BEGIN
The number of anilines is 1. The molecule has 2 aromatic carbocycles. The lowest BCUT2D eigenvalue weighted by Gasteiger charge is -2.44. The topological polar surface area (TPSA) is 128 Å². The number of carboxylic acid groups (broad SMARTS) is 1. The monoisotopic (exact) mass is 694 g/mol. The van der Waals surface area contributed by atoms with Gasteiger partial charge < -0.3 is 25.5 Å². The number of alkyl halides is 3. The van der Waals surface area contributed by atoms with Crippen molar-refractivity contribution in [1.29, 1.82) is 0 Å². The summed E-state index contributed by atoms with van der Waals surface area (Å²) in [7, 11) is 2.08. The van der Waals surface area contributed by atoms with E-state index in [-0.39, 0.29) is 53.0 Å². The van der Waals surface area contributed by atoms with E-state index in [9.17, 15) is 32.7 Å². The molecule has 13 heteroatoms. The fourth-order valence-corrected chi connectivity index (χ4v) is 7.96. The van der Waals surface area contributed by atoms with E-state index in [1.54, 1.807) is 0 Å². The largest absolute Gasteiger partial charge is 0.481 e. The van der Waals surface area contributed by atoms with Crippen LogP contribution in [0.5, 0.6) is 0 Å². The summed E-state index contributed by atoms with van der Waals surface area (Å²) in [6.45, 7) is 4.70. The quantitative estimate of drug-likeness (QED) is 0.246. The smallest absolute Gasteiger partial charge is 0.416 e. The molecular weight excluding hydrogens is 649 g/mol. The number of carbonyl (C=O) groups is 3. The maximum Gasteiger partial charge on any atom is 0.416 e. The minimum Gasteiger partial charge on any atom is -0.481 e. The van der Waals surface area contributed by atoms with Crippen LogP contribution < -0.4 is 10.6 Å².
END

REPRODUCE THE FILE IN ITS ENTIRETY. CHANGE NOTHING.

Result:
The number of anilines is 1. The molecule has 2 aromatic carbocycles. The lowest BCUT2D eigenvalue weighted by Gasteiger charge is -2.44. The topological polar surface area (TPSA) is 128 Å². The number of carboxylic acid groups (broad SMARTS) is 1. The monoisotopic (exact) mass is 694 g/mol. The van der Waals surface area contributed by atoms with Gasteiger partial charge < -0.3 is 25.5 Å². The number of alkyl halides is 3. The van der Waals surface area contributed by atoms with Crippen molar-refractivity contribution in [1.29, 1.82) is 0 Å². The summed E-state index contributed by atoms with van der Waals surface area (Å²) in [7, 11) is 2.08. The van der Waals surface area contributed by atoms with E-state index in [-0.39, 0.29) is 53.0 Å². The van der Waals surface area contributed by atoms with E-state index in [9.17, 15) is 32.7 Å². The molecule has 13 heteroatoms. The fourth-order valence-corrected chi connectivity index (χ4v) is 7.96. The van der Waals surface area contributed by atoms with E-state index in [1.54, 1.807) is 0 Å². The largest absolute Gasteiger partial charge is 0.481 e. The van der Waals surface area contributed by atoms with Crippen LogP contribution in [0.5, 0.6) is 0 Å². The summed E-state index contributed by atoms with van der Waals surface area (Å²) in [6.45, 7) is 4.70. The quantitative estimate of drug-likeness (QED) is 0.246. The smallest absolute Gasteiger partial charge is 0.416 e. The molecular weight excluding hydrogens is 649 g/mol. The number of carbonyl (C=O) groups is 3. The maximum Gasteiger partial charge on any atom is 0.416 e. The minimum Gasteiger partial charge on any atom is -0.481 e. The van der Waals surface area contributed by atoms with Crippen LogP contribution < -0.4 is 10.6 Å².